A dear friend who is many years my senior recently remarked that he has stopped watching television. “I’m tired of seeing all the bad s%&t that’s happening in the world. I know it’s happening, but I can’t do much about it, and it makes me depressed. I want to hear some good news stories.”
He is correct, of course. we all could use a good news story or two.
To be sure, our news media has evolved into a machine that, as Don Henley’s wrote in his song Dirty Laundry, will “Kick ‘em when they’re up, kick ‘em when they’re down …” to drive up electronic traffic in the never-ending media cycle of talking heads. But even so, one hopes there is one story out there, somewhere, that makes us feel good.
So for my friend and everyone else, let me introduce you to Gundersen Health System, the best health care system you’ve never heard of because it is located in the city of LaCrosse in the western side of the very rural state of Wisconsin.
Over the last 15 years, Gundersen has been a trail-blazing health care organization driven by values and a mission to “enhance the health and well-being of (their) communities while enriching every life (they) touch, including patients, families, and staff.”
Until recently, Gundersen was led by an energetic neonatologist turned visionary health care executive named Jeff Thompson. Jeff took Gundersen from a good organization to a great one. During his tenure, Gundersen Health won every award imaginable.
Not only did they become national leaders in clinical outcomes, they transitioned to renewable energy and dropped their greenhouse gas production by over 90 percent. Today, Gundersen uses nearly all-renewable, locally sourced energy and saves money in the process.
This last feat is so impressive that they were the only health care system invited to speak in the at the Paris Climate Talks in 2015. Jeff, a life-long Wisconsin Badger fan, was there in the capital of haute couture sporting, of all things, a Wisconsin baseball cap.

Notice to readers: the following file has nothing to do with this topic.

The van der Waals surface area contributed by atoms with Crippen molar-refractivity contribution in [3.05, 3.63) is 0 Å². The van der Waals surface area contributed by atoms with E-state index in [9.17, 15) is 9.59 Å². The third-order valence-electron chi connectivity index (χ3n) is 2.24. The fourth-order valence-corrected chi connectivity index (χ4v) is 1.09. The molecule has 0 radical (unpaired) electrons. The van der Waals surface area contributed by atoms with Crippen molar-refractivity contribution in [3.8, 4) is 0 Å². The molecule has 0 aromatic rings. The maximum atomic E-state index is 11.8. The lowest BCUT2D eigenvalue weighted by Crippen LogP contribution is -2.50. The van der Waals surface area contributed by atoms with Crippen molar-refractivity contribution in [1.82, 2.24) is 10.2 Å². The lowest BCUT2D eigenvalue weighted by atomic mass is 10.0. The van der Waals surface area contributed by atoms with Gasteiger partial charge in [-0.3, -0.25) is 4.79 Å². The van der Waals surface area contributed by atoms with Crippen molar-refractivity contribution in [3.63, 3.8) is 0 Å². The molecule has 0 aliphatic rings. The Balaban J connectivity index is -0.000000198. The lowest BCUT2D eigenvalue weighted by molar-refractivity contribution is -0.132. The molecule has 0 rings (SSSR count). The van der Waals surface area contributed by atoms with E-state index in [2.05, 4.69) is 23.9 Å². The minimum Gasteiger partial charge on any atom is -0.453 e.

But there is another story about Gundersen, which virtually no one knows about, and that leaves you with a sense of overwhelming goodness.
There is a company named Logistics Health that was started in Lacrosse in 1999 “to address critical military medical readiness concerns, beginning with mass immunization of servicemembers against anthrax.” At that time, only 25 percent of our soldiers were getting the necessary vaccinations and exams before being sent overseas. Logistics Health rose to meet this critical and obvious need.
But despite the importance of their work, a crisis struck and new investors planned to relocate Logistics Health out of state. Sensing the regional economic devastation that would ensue, the former governor, who had also served as the Secretary of HSS along with Logistics CEO approached Jeff Thompson and Gundersen’s senior VP for business Jerry Arndt. They asked, “Is there anything Gundersen can do?”
After several months of intense study and due diligence, Jeff took it to Gundersen’s Hospital board. It was not a unanimous vote. The ask was big: tens of millions of dollars with an uncertain 3-year horizon. After heated debate, a consensus was reached. Gundersen would take a portion of its savings and instead of keeping it in the usual stocks, bonds, T-bills, etc. they would buy a near majority share to keep Logistics Health in LaCrosse.
Things went much better than anticipated. Gundersen sold its shares 16 months laterand eventually made a massive return on its investment. This money was then used to keep prices down and reinvest in the community. Logistics stayed in LaCrosse. It is, to this day, one of Lacrosse’s biggest employers.
So what is the moral of this story?
In hindsight it is obvious. Hospitals and health care organizations are community assets.
There are times when they must step outside their normal business of taking care of patients and lead outside their four walls. In these instances, they must reach out and take care of their communities to achieve their mission. Losing Logistics Health would have added more stress to a shaky economy and the health of Gundersen’s communities. People would have lost jobs. House values would have decreased.
Gundersen’s economic viability and thus their ability to care for its communities would have been lessened. In short, LaCrosse would have been economically damaged and emotionally deflated. And, as Jeff Thompson is fond of pointing out, poverty is the main threat to our health.
Instead, because of Gundersen’s huge investment in the community, LaCrosse’s riverfront and downtown are undergoing revitalization in large part due to the growth and corporate citizenship of Logistics Health and the vision of the Gundersen Board.
We are now in an age of health care acquisitions, mergers, and multi-million dollar executive salaries. Many health care systems are remotely controlled by business people living three states away with no connection to the communities they serve. In this era, the Gundersen-Logistics Health story is refreshing and unfortunately novel.
Because Gundersen is locally grown, locally owned, and locally engaged, it was able to rapidly pivot to protect the health of its community in a way that that most health care organizations would never consider. This is the ultimate expression of accountable care that all health care systems should be striving to achieve and a story we can all feel good about.
Peter F. Nichol is chief medical officer, Medaware Systems.
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